Fig. 2
figure 2

Effect of vision (Eyes Open: EO, and Eyes Closed, EC) and surface conditions (Firm, Foam) on root-mean-square (RMS, Top) and normalized path length (NPL, Bottom) sway acceleration for antero-posterior (AP) and mediolateral (ML) directions. (Error bars represent + 1 standard deviation); mG: milli-Gravitational acceleration, mG/s: milli-Gravitational acceleration divided by time duration; (n = 131). *: indicates significant difference with p < 0.001

Table 4 demonstrates the Spearman’s rank correlation coefficients between the RMS sway and NPL sway, and the SPPB, 6MWT, gait speed, F8WT, and GES. The table is ordered according to the mobility measurements that have the greatest number of significant correlations. The accelerometer sway measures had greater associations with the SPPB and GES functional measures compared with the timed tests of walking (F8WT, 6MWT, and gait speed). Additionally, better mobility test performance was associated with less sway. A sensitivity analysis was conducted to examine if adjusting for confounding variables such as BMI or age affected the associations. In most cases, there was minimal influence of BMI or age on the association between sway and the functional measures. However, BMI and age had the greatest influence on the associations between sway and the total SPPB score and 6MWT.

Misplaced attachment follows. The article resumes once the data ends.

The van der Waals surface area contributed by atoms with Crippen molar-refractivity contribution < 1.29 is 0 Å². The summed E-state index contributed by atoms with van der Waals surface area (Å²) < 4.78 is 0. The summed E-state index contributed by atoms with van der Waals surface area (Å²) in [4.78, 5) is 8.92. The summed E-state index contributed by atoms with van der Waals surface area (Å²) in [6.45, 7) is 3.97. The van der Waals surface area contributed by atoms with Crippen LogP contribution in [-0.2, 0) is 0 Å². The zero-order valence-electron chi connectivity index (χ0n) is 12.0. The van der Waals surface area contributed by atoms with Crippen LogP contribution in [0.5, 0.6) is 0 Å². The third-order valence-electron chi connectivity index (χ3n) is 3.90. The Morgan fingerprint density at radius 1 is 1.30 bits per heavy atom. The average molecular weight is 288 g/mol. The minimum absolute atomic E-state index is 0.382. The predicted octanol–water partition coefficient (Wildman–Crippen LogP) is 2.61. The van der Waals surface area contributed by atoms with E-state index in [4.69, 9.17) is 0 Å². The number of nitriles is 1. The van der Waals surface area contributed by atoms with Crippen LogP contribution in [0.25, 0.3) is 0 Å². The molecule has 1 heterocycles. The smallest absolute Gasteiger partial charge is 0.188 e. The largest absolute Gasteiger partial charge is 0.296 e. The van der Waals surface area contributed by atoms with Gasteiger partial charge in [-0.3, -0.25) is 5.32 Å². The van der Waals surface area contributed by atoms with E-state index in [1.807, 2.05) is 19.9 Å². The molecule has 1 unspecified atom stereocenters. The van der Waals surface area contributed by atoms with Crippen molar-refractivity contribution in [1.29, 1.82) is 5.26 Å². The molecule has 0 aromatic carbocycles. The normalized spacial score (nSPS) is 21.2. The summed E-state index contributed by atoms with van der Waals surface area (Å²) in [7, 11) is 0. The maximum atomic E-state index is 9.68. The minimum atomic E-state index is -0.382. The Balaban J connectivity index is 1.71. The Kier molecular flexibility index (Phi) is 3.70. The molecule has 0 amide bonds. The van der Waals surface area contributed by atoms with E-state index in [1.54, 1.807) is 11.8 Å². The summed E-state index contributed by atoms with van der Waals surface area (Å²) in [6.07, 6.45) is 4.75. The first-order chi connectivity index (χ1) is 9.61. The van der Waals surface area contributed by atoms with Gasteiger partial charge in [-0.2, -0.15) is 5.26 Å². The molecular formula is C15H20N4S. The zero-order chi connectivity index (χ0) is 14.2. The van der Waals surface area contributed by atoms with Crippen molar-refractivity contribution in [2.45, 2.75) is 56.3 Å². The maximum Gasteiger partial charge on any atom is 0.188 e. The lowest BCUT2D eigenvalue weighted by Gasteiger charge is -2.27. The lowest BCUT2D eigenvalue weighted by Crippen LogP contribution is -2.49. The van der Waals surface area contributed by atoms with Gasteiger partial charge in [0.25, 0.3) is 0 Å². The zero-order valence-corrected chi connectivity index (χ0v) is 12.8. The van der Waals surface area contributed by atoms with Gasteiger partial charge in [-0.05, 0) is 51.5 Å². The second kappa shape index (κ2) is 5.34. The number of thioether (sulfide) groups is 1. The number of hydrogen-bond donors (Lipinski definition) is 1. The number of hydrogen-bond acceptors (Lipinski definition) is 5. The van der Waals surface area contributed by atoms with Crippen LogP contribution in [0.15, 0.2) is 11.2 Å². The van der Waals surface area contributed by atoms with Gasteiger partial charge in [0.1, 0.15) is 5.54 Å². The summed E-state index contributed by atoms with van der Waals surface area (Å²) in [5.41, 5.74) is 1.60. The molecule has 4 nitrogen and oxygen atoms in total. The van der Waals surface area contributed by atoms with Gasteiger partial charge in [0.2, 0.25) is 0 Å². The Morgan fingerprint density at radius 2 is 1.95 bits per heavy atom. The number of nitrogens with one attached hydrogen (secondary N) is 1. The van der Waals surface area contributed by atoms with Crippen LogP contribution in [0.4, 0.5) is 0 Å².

Table 4 Spearman rank correlation coefficients between balance accelerometry conditions and the Short Physical Performance Battery balance (SPPB_b) and total (SPPB_t) scores, Gait Efficacy Scale (GES), Figure of 8 Walk Test (F8WT), Six-Minute Walk Test (6MWT), and gait speed (N = 131)


Across the six balance conditions, the sway measure that produced the greatest reliability was the normalized path length in the mediolateral direction, with ICC scores ranging from 0.61 to 0.81. In addition, some of the other sway measures had excellent reliability for specific test conditions. Only two measures had poor reliability: the AP RMS and AP NPL during semi-tandem stance. The current study had greater reliability coefficients compared with other published studies during the conditions on level surface with eyes open and closed [8, 28,29,30], possibly because the age range of our participants was larger, which may have produced greater intersubject variability.